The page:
A professor who taught a student whose gun rampage at Virginia Tech left 32 people dead says she warned university officials about his behaviour.
Students are questioning whether the university failed to protect them
Lucinda Roy said she became concerned after Cho Seung-hui wrote disturbing pieces for a creative writing class.
The 23-year-old South Korean has been described as a loner and an introvert.
Virginia's governor has vowed to review authorities' handling of the shootings amid claims that the US university did not do enough to protect students.
Police said Cho killed 30 people before committing suicide. He is also believed to have killed two students earlier in the day.
Ms Roy, a former chairwoman of Virginia Tech's English Department, said that concerns arose about Cho's writings in late 2005.
Ms Roy said that she was so disturbed by what she found that she decided to take him out of the classroom for one-to-one tutoring. She also spoke to university authorities "repeatedly" about the student.
His writing "seemed very angry", she said. But the threats seemed to be under the surface and were not explicit, which was the reason why the authorities could not act, she said.
One of the reasons people were so concerned about Cho was because he barely spoke.
"He was quite a gifted student in some ways, but he seemed to be very lonely and depressed," she said.
The university has not responded to her comments.
A former classmate of Cho's, Ian MacFarlane, has also posted on the AOL news website two plays he says that Cho wrote.
In an internet blog, he described Cho's work as "like something out of a nightmare", with "really twisted, macabre violence".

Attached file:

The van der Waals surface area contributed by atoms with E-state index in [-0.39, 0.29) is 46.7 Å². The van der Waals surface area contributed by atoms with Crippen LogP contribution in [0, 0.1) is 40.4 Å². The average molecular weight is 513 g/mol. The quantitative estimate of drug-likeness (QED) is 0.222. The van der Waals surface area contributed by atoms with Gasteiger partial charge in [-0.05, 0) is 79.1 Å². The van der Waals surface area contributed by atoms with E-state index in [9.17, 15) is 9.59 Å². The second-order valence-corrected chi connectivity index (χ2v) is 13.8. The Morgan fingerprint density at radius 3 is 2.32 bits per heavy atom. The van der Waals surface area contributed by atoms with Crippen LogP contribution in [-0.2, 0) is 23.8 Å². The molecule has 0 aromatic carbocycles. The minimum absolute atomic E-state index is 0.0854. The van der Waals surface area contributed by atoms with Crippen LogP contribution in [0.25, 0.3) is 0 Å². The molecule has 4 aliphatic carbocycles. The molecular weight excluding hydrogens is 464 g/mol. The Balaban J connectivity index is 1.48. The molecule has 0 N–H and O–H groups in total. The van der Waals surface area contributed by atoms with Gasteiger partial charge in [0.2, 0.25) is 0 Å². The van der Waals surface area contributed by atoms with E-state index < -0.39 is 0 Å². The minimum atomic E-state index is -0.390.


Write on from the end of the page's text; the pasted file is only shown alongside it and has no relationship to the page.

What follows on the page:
The plays purporting to be by Cho are strewn with obscenities and one concludes with a man killing his 13-year-old stepson.
"When I first heard about the multiple shootings at Virginia Tech yesterday, my first thought was about my friends, and my second thought was 'I bet it was Seung Cho'," he wrote.
The university is coming under increasing scrutiny over its role in events, both before the shootings and as events unfolded.
Speaking at a news briefing on Tuesday, Virginia Governor Tim Kaine said an independent panel would carry out a "thorough" review of the authorities' handling of the disaster.
He said the panel would be appointed at the request of the university and would begin its inquiry immediately.
Gov Kaine warned against making snap judgements, saying he had "nothing but loathing" for those who took the tragedy and "make it their political hobby horse to ride".
Monday's shootings occurred in two separate locations, two hours apart.
The first took place at 0715 (1215 GMT), at West Ambler Johnston Hall dormitory, where a man and a woman were shot dead.
Then, at about 0915 (1415 GMT), 30 people were killed in the second shooting at Norris Hall, about half a mile (800 metres) away, on the same campus.
Some students have complained that they received no warning from the university until an e-mail more than two hours after the first incident.
They also said that the university should have locked down the campus immediately after the shooting at the dormitory.
But university officials defended their handling of the incidents, saying they acted on the information that they had at the time.
The New York Times, meanwhile, reports that police may have lost time pursuing the wrong man.
Citing police documents, the daily said that police went to question the boyfriend of the woman shot dead at West Ambler Johnston Hall, after being told by her roommate that he had guns at his house.
Reports of the Norris Hall shootings came in as they were questioning him, the daily said.
On Tuesday, US President George W Bush addressed a memorial service for the victims of the shootings, calling it "a day of sadness for our entire nation".